Katherine Ramsland, Ph.D. has published 34 books and over 900 articles, and is the chair of Social Sciences at DeSales University, where she teaches about forensic psychology, profiling, serial murder, and forensic science. Her forthcoming book is The Devil’s Dozen: How Cutting-edge Forensics Took Down 12 Notorious Serial Killers.
The Forensic Resource You Need to See
Maybe you’re a crime writer seeking details about a case, or a judge who wants to see what happened in a prior Daubert decision. Maybe a cop learning to detect cybercrime in New Jersey, or an attorney who needs a refresher on entomology. Perhaps you’re just curious about virtual autopsies or a career in forensic science. No matter what angle interests you, there’s a Website on which you’ll probably find what you need.
When I became a member of the American Academy of Forensic Sciences, the world’s largest organization of forensic scientists, I heard about the impressive Professor Carol Henderson. In 2008, she was president of AAFS and her optimistic closing address to members directed us toward the future. Among many other things, she’s an authority on scientific evidence and law, and has presented workshops to thousands of forensic scientists, cops and attorneys worldwide. She’s also written four books and edits the Encyclopedia of Forensic and Legal Medicine.
I had the chance to speak with Professor Henderson recently and through her I learned about a surprisingly comprehensive and organized resource: the National Clearinghouse for Science, Technology, and the Law at Stetson University College of Law. Turns out, she’s the director and she has ambitions for this vast collection. All writers (and readers) interested in forensics and crime investigation should go right now to ncstl.org (or right after you finish reading this) and explore this impressive “one-stop-shop” database. It has over 72,000 records and continues to develop and consolidate information every day, offering books, articles, newspapers, webcasts, podcasts, vodcasts, blog links, and all kinds of training materials. There’s also a quarterly newsletter, with archives. The vision for this clearinghouse, which relies on a number of researchers, is to “foster communication between the scientific, technological and legal communities, resulting in awareness and understanding of the policies, interests and concerns affecting those communities.” Their mission is to promote justice and accuracy in all relevant areas.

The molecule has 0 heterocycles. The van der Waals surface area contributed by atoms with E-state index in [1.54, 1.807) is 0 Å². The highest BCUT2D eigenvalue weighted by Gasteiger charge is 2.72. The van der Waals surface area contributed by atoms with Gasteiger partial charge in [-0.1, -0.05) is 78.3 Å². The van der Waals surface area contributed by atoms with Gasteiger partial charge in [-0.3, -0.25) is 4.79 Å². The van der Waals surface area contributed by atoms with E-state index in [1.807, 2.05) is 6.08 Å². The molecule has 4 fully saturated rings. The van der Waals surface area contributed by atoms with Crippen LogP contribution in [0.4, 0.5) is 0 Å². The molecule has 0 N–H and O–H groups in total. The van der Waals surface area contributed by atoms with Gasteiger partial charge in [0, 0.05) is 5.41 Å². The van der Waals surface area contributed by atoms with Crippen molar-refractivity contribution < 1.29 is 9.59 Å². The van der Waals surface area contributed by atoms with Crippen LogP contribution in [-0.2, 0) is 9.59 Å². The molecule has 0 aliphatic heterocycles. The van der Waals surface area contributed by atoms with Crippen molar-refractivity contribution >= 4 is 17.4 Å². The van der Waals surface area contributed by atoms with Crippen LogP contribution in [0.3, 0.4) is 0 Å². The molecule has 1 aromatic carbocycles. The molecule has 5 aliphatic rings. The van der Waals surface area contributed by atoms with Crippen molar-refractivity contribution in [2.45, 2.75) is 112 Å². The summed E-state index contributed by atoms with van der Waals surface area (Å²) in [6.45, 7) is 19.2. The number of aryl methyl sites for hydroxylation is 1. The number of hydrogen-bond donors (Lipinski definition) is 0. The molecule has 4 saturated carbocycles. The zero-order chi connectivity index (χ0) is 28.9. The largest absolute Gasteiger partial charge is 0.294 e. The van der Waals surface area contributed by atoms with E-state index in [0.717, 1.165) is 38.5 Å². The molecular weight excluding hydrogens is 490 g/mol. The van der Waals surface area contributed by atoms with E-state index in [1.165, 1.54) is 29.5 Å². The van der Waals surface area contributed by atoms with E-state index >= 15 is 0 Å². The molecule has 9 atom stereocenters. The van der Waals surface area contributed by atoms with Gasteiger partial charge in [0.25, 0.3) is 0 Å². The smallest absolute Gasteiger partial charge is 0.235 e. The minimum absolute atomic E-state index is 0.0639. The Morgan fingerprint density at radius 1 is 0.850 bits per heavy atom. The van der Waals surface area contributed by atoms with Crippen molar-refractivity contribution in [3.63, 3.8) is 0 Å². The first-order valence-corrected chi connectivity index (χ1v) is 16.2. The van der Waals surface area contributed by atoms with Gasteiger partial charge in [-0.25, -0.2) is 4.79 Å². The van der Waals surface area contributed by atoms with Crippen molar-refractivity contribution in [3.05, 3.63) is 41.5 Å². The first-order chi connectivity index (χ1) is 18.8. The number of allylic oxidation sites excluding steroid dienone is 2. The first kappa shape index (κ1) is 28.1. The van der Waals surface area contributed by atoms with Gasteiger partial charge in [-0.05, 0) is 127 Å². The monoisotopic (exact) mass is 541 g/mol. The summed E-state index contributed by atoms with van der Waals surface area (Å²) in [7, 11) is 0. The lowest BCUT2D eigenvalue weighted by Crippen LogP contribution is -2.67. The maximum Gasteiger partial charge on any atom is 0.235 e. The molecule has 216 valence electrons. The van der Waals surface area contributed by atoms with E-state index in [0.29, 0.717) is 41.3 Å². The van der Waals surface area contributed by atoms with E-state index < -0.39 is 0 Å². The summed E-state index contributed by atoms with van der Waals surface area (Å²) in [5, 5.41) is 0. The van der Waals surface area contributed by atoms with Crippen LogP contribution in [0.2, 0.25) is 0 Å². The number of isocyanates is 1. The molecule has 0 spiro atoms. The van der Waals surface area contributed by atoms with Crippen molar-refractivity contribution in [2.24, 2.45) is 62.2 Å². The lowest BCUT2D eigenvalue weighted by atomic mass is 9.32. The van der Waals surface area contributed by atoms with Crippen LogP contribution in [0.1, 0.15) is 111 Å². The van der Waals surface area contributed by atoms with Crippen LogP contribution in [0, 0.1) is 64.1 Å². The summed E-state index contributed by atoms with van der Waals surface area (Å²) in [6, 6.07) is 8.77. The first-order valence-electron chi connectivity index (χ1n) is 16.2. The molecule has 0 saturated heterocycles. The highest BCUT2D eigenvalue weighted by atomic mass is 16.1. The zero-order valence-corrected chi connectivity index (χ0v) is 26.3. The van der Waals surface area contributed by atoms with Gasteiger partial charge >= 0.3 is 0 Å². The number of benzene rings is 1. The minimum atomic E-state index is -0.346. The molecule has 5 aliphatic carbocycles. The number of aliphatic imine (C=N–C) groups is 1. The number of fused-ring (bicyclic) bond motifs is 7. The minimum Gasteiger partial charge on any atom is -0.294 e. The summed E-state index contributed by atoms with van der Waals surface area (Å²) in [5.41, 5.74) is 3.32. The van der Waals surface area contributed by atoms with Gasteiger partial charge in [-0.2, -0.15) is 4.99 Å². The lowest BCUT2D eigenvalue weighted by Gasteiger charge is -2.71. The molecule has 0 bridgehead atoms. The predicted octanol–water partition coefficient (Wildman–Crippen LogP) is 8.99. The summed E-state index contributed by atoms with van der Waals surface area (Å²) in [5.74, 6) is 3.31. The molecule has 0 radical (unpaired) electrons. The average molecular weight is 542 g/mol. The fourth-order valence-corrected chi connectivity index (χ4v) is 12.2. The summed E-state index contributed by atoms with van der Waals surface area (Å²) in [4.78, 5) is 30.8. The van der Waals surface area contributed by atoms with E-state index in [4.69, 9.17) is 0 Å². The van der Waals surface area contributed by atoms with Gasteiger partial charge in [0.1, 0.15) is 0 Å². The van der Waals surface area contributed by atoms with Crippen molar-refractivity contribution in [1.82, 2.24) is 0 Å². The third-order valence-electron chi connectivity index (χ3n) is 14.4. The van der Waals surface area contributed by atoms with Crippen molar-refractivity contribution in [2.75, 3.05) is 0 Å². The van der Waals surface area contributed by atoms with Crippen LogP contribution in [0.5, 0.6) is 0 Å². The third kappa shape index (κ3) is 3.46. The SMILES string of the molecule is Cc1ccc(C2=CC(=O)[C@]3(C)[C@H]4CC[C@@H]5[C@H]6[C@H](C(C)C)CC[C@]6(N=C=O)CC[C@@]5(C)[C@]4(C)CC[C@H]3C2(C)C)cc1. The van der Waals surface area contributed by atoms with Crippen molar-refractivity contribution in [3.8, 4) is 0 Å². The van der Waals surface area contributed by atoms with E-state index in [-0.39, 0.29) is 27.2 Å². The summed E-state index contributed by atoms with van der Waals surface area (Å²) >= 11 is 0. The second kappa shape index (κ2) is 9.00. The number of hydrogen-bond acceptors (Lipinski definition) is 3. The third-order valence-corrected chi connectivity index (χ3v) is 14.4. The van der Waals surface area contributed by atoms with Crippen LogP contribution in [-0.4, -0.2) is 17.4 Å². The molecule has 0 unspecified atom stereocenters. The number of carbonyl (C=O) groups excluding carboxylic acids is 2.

Most of us in this field would agree: the sheer amount of information we have these days is difficult to process and organize, so a searchable database like this, with items from all over the world, is a godsend to many people in the legal community. According to the Website, among the resources the NCSTL provides are:
• a searchable database of legal, forensic, and technology resources
• a reference collection of law, science, and technology material
• partnerships with law schools, professional associations, and federal and state agencies
• national conferences on science, technology, and the law
• community acceptance panels
• training modules and primers with an emphasis on distance education
• training for defense counsel who are handling cases involving biological evidence on the applications and limitations of DNA evidence as stated in the President’s DNA Initiative.
• An inter-library loan service.
Those of us who have collected large libraries over the years will appreciate having so much of this information online and searchable. I encourage you to go look through the different areas of this Website. It’s free, and it’s incredibly helpful. Again, it’s http://ncstl.org.
Visit Dr. Katherine Ramsland at www.katherine Ramsland.com.